Three other legal scholars told me that Gawker was in the wrong, albeit for different reasons.

Amy Gajda, a law professor at Tulane and the author of “The First Amendment Bubble: How Privacy and Paparazzi Threaten a Free Press,” says that existing laws allowing people to bring suit for invasion of privacy suffice.

“There is enough space in First Amendment law to suggest that Gawker cannot do this,” says Gajda. “If private information is revealed…like nudity, sex information, medical information, then that revelation of information can be punished despite the First Amendment as long as the information is not newsworthy or not in the public interest.”

Read Full Article – http://www.salon.com/2016/03/13/gawker_posting_hulk_hogans_sex_tape_was_wrong_but_was_it_legal/

MTA’s ban anti-Muslim ads on subway is legal, court rules

An appeals court judge has upheld a previous ruling that the MTA’s policy of refusing all political and religious ads in the transit system is legal, meaning the agency can continue to reject controversial posters by firebrand Pamela Geller and the anti-Muslim American Freedom law Center– for now.

Geller’s attorney had appealed Manhattan Federal judge John Koeltl’s ruling last June, in which he said “No law requires public transit agencies to accept political advertisements as a matter of course.”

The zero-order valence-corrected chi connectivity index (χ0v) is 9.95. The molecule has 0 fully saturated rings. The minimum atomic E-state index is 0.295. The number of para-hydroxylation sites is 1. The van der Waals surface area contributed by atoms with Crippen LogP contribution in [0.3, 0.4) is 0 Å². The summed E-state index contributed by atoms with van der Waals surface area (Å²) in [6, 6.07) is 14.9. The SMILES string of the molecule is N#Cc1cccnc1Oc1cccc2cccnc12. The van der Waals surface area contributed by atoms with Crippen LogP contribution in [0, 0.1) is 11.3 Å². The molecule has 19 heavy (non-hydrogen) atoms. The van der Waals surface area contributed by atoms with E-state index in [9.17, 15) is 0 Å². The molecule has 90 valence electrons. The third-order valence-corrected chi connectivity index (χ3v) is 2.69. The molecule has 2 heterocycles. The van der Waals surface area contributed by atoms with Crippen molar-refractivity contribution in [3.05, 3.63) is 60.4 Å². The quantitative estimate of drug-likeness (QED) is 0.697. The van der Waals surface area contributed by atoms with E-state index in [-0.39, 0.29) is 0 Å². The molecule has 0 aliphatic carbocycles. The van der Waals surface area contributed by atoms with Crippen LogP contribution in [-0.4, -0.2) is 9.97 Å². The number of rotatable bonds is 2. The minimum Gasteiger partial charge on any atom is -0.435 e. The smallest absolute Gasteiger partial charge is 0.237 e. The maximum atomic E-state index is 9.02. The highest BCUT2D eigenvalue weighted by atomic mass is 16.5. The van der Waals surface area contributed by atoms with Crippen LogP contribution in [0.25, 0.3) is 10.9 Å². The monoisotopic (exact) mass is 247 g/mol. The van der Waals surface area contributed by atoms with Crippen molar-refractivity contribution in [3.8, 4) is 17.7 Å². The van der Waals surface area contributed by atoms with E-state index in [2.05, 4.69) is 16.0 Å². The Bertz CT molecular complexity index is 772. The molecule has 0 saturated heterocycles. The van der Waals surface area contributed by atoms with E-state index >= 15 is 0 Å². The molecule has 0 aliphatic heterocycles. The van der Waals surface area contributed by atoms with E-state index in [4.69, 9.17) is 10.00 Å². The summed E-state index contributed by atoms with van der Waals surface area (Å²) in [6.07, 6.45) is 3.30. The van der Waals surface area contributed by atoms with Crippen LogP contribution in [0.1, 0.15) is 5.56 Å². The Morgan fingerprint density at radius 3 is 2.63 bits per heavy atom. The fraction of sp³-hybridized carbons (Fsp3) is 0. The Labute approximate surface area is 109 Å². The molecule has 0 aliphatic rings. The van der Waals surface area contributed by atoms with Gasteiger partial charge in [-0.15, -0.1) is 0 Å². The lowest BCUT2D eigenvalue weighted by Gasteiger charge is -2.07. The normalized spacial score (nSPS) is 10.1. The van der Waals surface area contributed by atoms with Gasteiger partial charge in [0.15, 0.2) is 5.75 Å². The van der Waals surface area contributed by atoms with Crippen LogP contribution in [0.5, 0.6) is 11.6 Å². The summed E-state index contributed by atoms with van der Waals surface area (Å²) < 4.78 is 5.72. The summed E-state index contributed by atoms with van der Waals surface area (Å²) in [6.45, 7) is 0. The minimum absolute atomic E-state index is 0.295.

But the appeals court says that, given that the MTA had changed it policy disallowing all political ads in the midst the legal battle, Geller and the AFLC’s initial arguments are now “moot.”

“AFDI is, of course, free to challenge the MTA’s new advertising standards, but it must do so through an amended complaint,” the ruling reads.

The case began in 2014, when Geller’s AFDI filed suit against the MTA for blocking it from purchasing Islam-bashing ads on city buses.

MTA officials said they are happy that the court took the agency’s side.

“The MTA is pleased by the Second Circuit’s decision, which reiterated that we have acted in good faith when balancing enforcement of our advertising regulations with respect for the First Amendment,” said MTA spokesman Adam Lisberg.

Sourced From – http://nypost.com/2016/03/03/mtas-ban-anti-muslim-ads-on-subway-is-legal-court-rules/